4. In light of your answers to questions 2 and 3, are claims 1, 2, or 8 of the '352 patent infringed (literally or under the doctrine of equivalents)? Have complainants established the technical prong of the domestic industry requirement with respect to the '352 patent? In your response, please address Festo Corp. v. Shoketsu Kinzoku Kogyo Kabushiki Co., 122 S.Ct. 1831 (2002).

5. Does respondents' old E5 model ESD transistor infringe any asserted claim of the '352 patent? In your response, please address Symbol Technologies, Inc. v. Opticon, Inc., 935 F.2d 1569 (Fed. Cir. 1991).

6. In light of your answers to questions 2 and 3, are claims 1, 2, or 8 of the '352 patent invalid?

7. In light of the ALJ's construction of the term “antireflective coating” to require, inter alia, “an antireflective effect * * *. whether through absorption or interference * * * significant to the purposes of the invention” (ID at 79), does the Tobben patent's planarization layer disclose the “second antireflective coating” of claim 1 (and dependent claims 3-8) of the '345 patent?

8. In light of the ALJ's construction of the term “cap layer” of independent claims 9 and 21 of the '345 patent (ID at 119-20), does the Tobben patent disclose a cap layer that acts as either (a) an “antireflective coating” or (b) a protector for the top corners of metal wiring lines during the HDPCVD process? With respect to (a), above, please address column 3, lines 6-20 of the Tobben patent.

9. Assuming that claim 9 of the '345 patent is anticipated by the Tobben patent, is claim 13 obvious?

10. For purposes of obviousness under 35 U.S.C. 103, does the Abernathey patent teach one of ordinary skill in the relevant art a barrier layer that serves as an “antireflective coating”? In your response please address how one of ordinary skill in the art would understand the thickness of the silicon dioxide barrier layer disclosed in the Abernathey patent.

11. Was the issue of the publication dates of the Yota, Pan, and Yagi references (see complainants' petition for review at 77) raised before the ALJ?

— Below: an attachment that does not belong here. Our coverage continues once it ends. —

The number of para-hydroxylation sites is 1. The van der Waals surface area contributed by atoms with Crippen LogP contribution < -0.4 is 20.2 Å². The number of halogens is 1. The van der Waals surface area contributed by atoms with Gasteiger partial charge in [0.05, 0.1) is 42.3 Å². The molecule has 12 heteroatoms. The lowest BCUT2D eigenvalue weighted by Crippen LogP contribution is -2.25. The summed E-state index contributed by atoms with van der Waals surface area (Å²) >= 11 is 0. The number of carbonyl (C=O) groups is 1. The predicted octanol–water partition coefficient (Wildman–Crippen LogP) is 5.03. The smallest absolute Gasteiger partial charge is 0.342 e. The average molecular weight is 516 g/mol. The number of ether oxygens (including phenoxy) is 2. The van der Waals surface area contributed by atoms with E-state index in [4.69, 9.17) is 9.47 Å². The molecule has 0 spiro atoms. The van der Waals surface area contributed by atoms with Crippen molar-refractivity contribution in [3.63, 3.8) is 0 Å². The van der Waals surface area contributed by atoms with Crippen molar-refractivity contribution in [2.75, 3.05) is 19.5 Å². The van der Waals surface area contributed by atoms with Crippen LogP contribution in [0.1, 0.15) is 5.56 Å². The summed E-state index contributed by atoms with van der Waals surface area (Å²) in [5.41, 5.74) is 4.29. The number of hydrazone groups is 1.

In connection with the final disposition of this investigation, the Commission may issue (1) an order that could result in the exclusion of the subject articles from entry into the United States, and/or (2) cease and desist orders that could result in respondents being required to cease and desist from engaging in unfair acts in the importation and sale of such articles. Accordingly, the Commission is interested in receiving written submissions that address the form of remedy, if any, that should be ordered. If a party seeks exclusion of an article from entry into the United States for purposes other than entry for consumption, the party should so indicate and provide information establishing that activities involving other types of entry that either are adversely affecting it or are likely to do so. For background information, see the Commission Opinion, In the Matter of Certain Devices for Connecting Computers via Telephone Lines, Inv. No. 337-TA-360. If the Commission contemplates some form of remedy, it must consider the effects of that remedy upon the public interest. The factors the Commission will consider include the effect that an exclusion order and/or cease and desist orders would have on (1) the public health and welfare, (2) competitive conditions in the U.S. economy, (3) U.S. production of articles that are like or directly competitive with those that are subject to investigation, and (4) U.S. consumers. The Commission is therefore interested in receiving written submissions that address the aforementioned public interest factors in the context of this investigation.